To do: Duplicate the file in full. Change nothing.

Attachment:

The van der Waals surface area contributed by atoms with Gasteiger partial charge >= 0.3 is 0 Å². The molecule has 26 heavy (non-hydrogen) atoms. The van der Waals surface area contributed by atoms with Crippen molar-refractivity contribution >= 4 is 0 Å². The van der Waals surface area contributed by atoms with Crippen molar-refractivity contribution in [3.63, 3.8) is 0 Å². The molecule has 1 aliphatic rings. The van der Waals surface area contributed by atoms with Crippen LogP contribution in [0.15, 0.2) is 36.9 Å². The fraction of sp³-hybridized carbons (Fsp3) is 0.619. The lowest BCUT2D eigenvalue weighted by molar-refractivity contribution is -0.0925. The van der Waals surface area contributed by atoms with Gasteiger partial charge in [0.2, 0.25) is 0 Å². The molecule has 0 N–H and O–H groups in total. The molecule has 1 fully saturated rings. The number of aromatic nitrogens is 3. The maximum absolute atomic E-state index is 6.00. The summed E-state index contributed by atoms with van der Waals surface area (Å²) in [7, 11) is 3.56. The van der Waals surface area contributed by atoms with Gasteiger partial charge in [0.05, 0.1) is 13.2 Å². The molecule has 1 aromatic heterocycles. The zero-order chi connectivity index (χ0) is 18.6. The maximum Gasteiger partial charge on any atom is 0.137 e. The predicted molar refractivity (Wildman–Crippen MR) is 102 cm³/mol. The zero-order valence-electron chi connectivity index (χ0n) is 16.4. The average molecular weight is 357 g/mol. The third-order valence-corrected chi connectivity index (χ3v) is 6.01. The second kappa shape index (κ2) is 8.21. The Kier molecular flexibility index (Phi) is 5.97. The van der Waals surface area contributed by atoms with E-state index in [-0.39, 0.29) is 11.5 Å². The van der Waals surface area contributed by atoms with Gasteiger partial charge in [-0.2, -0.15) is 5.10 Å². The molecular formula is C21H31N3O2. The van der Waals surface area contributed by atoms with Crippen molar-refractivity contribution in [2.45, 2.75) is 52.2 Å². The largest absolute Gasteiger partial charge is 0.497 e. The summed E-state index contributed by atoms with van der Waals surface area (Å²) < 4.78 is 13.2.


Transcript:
The van der Waals surface area contributed by atoms with Gasteiger partial charge >= 0.3 is 0 Å². The molecule has 26 heavy (non-hydrogen) atoms. The van der Waals surface area contributed by atoms with Crippen molar-refractivity contribution >= 4 is 0 Å². The van der Waals surface area contributed by atoms with Crippen molar-refractivity contribution in [3.63, 3.8) is 0 Å². The molecule has 1 aliphatic rings. The van der Waals surface area contributed by atoms with Crippen LogP contribution in [0.15, 0.2) is 36.9 Å². The fraction of sp³-hybridized carbons (Fsp3) is 0.619. The lowest BCUT2D eigenvalue weighted by molar-refractivity contribution is -0.0925. The van der Waals surface area contributed by atoms with Gasteiger partial charge in [0.2, 0.25) is 0 Å². The molecule has 0 N–H and O–H groups in total. The molecule has 1 fully saturated rings. The number of aromatic nitrogens is 3. The maximum absolute atomic E-state index is 6.00. The summed E-state index contributed by atoms with van der Waals surface area (Å²) in [7, 11) is 3.56. The van der Waals surface area contributed by atoms with Gasteiger partial charge in [0.05, 0.1) is 13.2 Å². The molecule has 1 aromatic heterocycles. The zero-order chi connectivity index (χ0) is 18.6. The maximum Gasteiger partial charge on any atom is 0.137 e. The predicted molar refractivity (Wildman–Crippen MR) is 102 cm³/mol. The zero-order valence-electron chi connectivity index (χ0n) is 16.4. The average molecular weight is 357 g/mol. The third-order valence-corrected chi connectivity index (χ3v) is 6.01. The second kappa shape index (κ2) is 8.21. The Kier molecular flexibility index (Phi) is 5.97. The van der Waals surface area contributed by atoms with E-state index in [-0.39, 0.29) is 11.5 Å². The van der Waals surface area contributed by atoms with Gasteiger partial charge in [-0.2, -0.15) is 5.10 Å². The molecular formula is C21H31N3O2. The van der Waals surface area contributed by atoms with Crippen molar-refractivity contribution in [2.45, 2.75) is 52.2 Å². The largest absolute Gasteiger partial charge is 0.497 e. The summed E-state index contributed by atoms with van der Waals surface area (Å²) < 4.78 is 13.2.